By accident I stumbled upon this Linear Technology application note (LT1074/LT1076 Design Manual):


Just for fun I simulated the positive to negative converter in Fig. 16. exactly as it is.

Figure 16 from Linear Technology Application Note 44 - LT1074/LT1076 Design Manual

The authors state on page 26:

Positive to negative converters have a “right half plane zero” in the transfer function which makes them particularly hard to frequency stabilize, especially with low input voltage.

Why is this the case especially for low input voltage? I see that the compensation network R1, R2, C4 is very important for input voltage Uin=5V and that there is ringing oscillation at the output when it is omitted.

I would like to understand from a theoretical point of view, what this network does: Why is it especially required for low input voltages and not for higher? Most interestingly, at higher input voltages it can be removed and the circuit is stable. I wonder also, why it is connected to the switch side of the inductor and not at the output?

At least in LTSpice it is very critical to use the stated values; changing the capacitor by factor 2 or 0.5 leads again to ringing in the output.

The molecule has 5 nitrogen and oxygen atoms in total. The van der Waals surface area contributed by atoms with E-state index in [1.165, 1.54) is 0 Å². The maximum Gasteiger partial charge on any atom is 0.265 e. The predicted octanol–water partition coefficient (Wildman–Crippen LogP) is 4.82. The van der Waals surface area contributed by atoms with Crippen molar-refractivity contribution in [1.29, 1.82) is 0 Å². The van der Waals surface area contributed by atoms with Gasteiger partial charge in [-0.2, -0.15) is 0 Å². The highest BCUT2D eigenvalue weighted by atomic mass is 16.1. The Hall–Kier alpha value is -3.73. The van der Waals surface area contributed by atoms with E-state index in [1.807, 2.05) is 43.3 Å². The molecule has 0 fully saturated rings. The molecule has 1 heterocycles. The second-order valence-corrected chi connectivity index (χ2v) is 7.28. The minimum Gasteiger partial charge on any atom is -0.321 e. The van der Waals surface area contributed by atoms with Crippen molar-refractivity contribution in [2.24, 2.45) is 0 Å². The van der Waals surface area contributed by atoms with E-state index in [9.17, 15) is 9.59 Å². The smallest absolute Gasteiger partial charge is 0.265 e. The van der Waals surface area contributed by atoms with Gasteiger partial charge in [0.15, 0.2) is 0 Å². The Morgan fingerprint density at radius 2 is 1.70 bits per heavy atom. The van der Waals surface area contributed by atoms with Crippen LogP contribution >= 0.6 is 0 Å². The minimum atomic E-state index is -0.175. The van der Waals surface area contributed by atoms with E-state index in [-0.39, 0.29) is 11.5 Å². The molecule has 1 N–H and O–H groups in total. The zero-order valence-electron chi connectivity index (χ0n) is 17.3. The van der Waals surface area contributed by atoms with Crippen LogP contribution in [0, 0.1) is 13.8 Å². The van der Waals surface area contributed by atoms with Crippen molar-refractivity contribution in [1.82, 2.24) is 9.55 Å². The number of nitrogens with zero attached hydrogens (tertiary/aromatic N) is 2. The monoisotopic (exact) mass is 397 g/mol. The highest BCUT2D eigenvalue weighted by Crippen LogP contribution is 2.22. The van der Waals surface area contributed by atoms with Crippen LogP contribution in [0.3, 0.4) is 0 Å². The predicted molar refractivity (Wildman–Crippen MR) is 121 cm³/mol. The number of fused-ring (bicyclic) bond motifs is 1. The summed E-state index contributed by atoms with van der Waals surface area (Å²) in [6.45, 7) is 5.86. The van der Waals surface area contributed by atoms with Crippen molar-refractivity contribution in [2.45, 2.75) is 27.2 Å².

What is the key to understand this sensitive design?

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  • 1
    \$\begingroup\$ A right-half-plane-zero or RHPZ is inherent to a buck-boost or a boost converter operated in CCM and DCM. In CCM, its position varies with the duty ratio and the inductor value. At very low input voltage, this RHPZ can be of low value and it is recommended that crossover remains below 20-30% of the lowest RHPZ position. Difficult to obtain a fast loop in these conditions then. Finally, the LT1074 is internally compensated and intended to be operated from a positive rail with a positive FB. I believe the added resistive network cheats the part to make it regulate a negative rail. \$\endgroup\$ Feb 20, 2021 at 21:26
  • \$\begingroup\$ Makes sense. I'm going to evaluate the transfer function of the control loop. \$\endgroup\$
    – MichaelW
    Feb 21, 2021 at 7:09


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